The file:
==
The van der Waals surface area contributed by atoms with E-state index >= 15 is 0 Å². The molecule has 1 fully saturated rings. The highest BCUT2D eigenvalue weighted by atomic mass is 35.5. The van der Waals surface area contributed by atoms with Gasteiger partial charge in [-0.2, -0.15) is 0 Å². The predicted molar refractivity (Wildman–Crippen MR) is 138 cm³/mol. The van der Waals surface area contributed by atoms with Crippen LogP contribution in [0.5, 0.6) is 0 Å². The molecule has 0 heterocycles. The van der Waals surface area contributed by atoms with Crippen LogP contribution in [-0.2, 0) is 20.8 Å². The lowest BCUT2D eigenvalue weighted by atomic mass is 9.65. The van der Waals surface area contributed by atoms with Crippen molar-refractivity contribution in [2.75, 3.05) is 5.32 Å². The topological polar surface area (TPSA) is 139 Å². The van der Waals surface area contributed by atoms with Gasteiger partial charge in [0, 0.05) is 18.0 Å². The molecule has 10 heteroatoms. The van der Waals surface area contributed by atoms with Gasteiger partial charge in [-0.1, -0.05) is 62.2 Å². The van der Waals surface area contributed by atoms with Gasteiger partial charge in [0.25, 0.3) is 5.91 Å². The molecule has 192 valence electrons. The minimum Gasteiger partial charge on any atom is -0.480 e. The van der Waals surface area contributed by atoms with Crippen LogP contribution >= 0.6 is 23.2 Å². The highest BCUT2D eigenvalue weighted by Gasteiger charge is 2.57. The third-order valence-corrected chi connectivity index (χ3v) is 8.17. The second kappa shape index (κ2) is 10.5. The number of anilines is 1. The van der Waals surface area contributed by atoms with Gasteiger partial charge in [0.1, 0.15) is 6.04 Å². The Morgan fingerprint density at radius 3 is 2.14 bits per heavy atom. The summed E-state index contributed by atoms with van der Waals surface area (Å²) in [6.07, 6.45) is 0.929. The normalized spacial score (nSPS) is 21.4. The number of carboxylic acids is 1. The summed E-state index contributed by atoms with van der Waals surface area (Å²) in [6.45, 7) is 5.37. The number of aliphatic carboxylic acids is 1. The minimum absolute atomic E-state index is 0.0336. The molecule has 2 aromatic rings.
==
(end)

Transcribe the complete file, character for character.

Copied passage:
The van der Waals surface area contributed by atoms with E-state index >= 15 is 0 Å². The molecule has 1 fully saturated rings. The highest BCUT2D eigenvalue weighted by atomic mass is 35.5. The van der Waals surface area contributed by atoms with Gasteiger partial charge in [-0.2, -0.15) is 0 Å². The predicted molar refractivity (Wildman–Crippen MR) is 138 cm³/mol. The van der Waals surface area contributed by atoms with Crippen LogP contribution in [0.5, 0.6) is 0 Å². The molecule has 0 heterocycles. The van der Waals surface area contributed by atoms with Crippen LogP contribution in [-0.2, 0) is 20.8 Å². The lowest BCUT2D eigenvalue weighted by atomic mass is 9.65. The van der Waals surface area contributed by atoms with Crippen molar-refractivity contribution in [2.75, 3.05) is 5.32 Å². The topological polar surface area (TPSA) is 139 Å². The van der Waals surface area contributed by atoms with Gasteiger partial charge in [0, 0.05) is 18.0 Å². The molecule has 10 heteroatoms. The van der Waals surface area contributed by atoms with Gasteiger partial charge in [-0.1, -0.05) is 62.2 Å². The van der Waals surface area contributed by atoms with Gasteiger partial charge in [0.25, 0.3) is 5.91 Å². The molecule has 192 valence electrons. The minimum Gasteiger partial charge on any atom is -0.480 e. The van der Waals surface area contributed by atoms with Crippen LogP contribution >= 0.6 is 23.2 Å². The highest BCUT2D eigenvalue weighted by Gasteiger charge is 2.57. The third-order valence-corrected chi connectivity index (χ3v) is 8.17. The second kappa shape index (κ2) is 10.5. The number of anilines is 1. The van der Waals surface area contributed by atoms with Gasteiger partial charge in [0.1, 0.15) is 6.04 Å². The Morgan fingerprint density at radius 3 is 2.14 bits per heavy atom. The summed E-state index contributed by atoms with van der Waals surface area (Å²) in [6.07, 6.45) is 0.929. The normalized spacial score (nSPS) is 21.4. The number of carboxylic acids is 1. The summed E-state index contributed by atoms with van der Waals surface area (Å²) in [6.45, 7) is 5.37. The number of aliphatic carboxylic acids is 1. The minimum absolute atomic E-state index is 0.0336. The molecule has 2 aromatic rings.